Thursday, January 20, 2011

Writing for love or money

All artists would love full creative control over their work at all times. Unfortunately when your creative pursuit also is your job, sometimes you need to think more practically. This is something I've struggled with as I've tried to find a niche with my writing while emphasizing my strengths. My writing is much more than a hobby; it's a part-time job for me right now, with the hope of it someday being my full-time job. As such, I look at markets where I'm able to utilize my strengths in a way that will perhaps also be a good move financially.

Some writers I know resist this. They don't want to turn their creative outlet into something that can be readily changed at whim to fit a certain market. It doesn't bother me at all because I look at my larger objectives and try to ensure that any project I take on fulfills most of them.

Every writer has particular skills that set them apart. An ear for dialogue, for example, or a descriptive, unique style. Even if the market you've chosen for your work isn't necessarily known for those attributes, it's important to always put your own stamp on each piece of writing you submit. Your author voice is what a reader will look for, even if you change genres or lengths or whatever the case may be. Your personal signature is also what will set your writing apart.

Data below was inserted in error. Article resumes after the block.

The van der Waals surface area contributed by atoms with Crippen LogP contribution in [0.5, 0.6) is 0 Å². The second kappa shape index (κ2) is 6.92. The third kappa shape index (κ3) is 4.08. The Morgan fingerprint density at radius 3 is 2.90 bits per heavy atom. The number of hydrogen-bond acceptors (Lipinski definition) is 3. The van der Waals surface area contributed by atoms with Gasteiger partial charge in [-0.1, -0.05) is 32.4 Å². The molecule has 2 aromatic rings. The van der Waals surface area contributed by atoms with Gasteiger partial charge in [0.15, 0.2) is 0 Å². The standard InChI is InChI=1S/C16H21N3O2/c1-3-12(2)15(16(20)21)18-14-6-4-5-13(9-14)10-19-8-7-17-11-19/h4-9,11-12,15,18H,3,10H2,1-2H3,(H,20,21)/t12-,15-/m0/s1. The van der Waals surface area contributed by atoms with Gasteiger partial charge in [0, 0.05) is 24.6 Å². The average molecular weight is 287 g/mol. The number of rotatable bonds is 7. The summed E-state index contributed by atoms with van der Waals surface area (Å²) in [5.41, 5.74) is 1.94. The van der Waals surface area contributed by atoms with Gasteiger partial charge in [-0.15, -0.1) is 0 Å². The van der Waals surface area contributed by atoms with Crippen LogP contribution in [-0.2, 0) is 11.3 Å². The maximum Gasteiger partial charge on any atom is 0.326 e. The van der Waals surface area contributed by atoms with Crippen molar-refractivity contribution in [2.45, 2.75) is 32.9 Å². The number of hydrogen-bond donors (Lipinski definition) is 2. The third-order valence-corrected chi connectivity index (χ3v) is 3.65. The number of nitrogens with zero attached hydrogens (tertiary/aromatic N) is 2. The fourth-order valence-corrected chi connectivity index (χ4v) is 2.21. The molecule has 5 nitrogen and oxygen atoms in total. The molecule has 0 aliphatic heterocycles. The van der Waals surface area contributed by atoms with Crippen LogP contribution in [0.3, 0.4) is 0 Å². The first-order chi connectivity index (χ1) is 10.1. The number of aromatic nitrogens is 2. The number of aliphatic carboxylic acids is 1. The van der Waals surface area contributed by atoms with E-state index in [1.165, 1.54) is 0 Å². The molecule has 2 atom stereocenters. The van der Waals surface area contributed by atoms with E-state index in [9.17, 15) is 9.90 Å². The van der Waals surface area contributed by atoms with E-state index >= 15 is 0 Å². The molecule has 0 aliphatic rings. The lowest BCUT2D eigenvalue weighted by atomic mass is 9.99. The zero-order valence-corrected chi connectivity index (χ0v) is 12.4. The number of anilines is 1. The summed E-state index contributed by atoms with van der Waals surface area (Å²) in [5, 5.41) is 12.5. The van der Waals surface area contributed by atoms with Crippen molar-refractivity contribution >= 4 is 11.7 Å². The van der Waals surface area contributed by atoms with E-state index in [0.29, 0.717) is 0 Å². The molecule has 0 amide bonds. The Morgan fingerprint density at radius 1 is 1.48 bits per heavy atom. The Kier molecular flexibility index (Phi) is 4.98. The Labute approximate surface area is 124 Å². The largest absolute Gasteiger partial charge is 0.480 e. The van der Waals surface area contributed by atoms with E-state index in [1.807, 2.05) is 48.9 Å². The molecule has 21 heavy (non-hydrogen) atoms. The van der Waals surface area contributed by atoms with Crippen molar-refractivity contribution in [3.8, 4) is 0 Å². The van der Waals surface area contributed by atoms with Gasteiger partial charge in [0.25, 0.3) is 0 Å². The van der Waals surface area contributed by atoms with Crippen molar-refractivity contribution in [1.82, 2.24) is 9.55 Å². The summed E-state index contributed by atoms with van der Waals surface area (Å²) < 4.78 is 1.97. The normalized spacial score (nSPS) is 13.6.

For example, I mostly write erotic romance, as do many other authors. But I think I bring a sort of snark or sarcasm to my work that maybe not everyone else does. Some may love that, some may hate it, but it's an intrinsic part of my voice and carries over into every piece I write. And even though the characters will change and sarcasm may not always be appropriate, I try to make sure my voice is front and center in whatever style of writing I'm doing that day. It's also a way to kind of write to the market while still maintaining your own integrity, in my opinion. You may decide to write something way outside your normal realm of interest because it seems like it may be profitable, and there's nothing wrong with that. Your talent is yours to do with as you see fit. But making sure you insert your own little tells, or the kind of things that really bring you joy when you're writing a story, is one way to always make sure you're fully invested in every story you bring to the table.

What about you? Do you believe writing should remain an "art" or do you write things you might not normally to see if it will be financially profitable for you?


Sabrina Shields said...

I'm totally hoping for this to be a career. No artsy thinking for me - even artists need to eat. :)

J.L. Campbell said...

If it's not something I enjoy, then I might have a challenge wrapping my head around it. However, I'd go down the writing-fir-profit road just to see if I could make it work. Money is always a handy commodity.

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